Scarborough Renaissance Festival is interactive fun for everyone, 16th Century Style. Enjoy full combat armored jousts, Birds of Prey exhibitions, the Mermaid Lagoon and Renaissance entertainment on 27 stages. Discover exquisite crafts in 200 village shoppes and marvel at the artisan demonstrations. Partake in Renaissance rides and games of skill and feast on food & drink fit for royalty. For the more discerning tastes there are daily wine and beer tastings as well. Plus, every weekend has a different theme and a variety of special events.
We spent four hours walking throughout the festival. We started our journey by listening to a female singing group, Queen Anne’s Lace, on a small stage near the entrance. Then our walk took us past shops and to another stage where a show, Birds of Prey, was taking place. It was truly fascinating watching the fowler and his assistants handle hawks and eagles. The next stop along the path was Terra Mythica Castle, an opportunity to walk through a small structure which told the story of three sisters who had a rough life leading them to an evil side. These women now practice a dark magic within the castle from which they were once cast away. After such a dark experience, we decided to experience laughter and frivolity at the Fortune Stage where Don Juan and Miguel engage in a comedic battle which also highlights some great whipping skills. All this took place in the first ninety minutes of our adventure.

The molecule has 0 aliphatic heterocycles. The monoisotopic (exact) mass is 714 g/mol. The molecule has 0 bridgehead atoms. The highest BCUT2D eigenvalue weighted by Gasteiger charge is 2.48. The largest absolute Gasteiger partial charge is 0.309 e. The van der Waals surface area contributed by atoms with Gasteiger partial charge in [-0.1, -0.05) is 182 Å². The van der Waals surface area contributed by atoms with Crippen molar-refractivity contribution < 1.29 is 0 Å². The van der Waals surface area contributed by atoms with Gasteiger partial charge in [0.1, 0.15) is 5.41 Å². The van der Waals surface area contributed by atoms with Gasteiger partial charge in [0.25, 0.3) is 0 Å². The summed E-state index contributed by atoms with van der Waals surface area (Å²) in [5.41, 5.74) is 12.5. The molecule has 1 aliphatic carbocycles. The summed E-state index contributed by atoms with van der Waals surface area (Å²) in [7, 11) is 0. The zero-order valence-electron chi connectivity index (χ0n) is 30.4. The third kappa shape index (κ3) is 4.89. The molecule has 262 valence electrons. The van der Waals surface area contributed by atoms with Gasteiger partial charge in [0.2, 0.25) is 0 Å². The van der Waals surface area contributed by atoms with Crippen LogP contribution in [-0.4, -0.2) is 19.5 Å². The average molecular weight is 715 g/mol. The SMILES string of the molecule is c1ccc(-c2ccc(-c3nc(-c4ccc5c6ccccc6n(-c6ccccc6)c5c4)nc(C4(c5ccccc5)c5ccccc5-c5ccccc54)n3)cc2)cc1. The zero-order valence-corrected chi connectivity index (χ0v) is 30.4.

After seeing some shows and hearing some stories, we decided that the time had come to continue discovering what the festival had to offer. We also had decided that we were both thirsty and needed to find a refreshing beverage. Our journey continued as we browsed a few of the shoppes and explored what options for a cool drink might be available. Along our way we had to stop and listen to the insultor at the booth where people could buy a chance to throw tomatoes at the person casting the insults. Soon we began to realize that we had only covered half the festival grounds and there was a lot more to explore.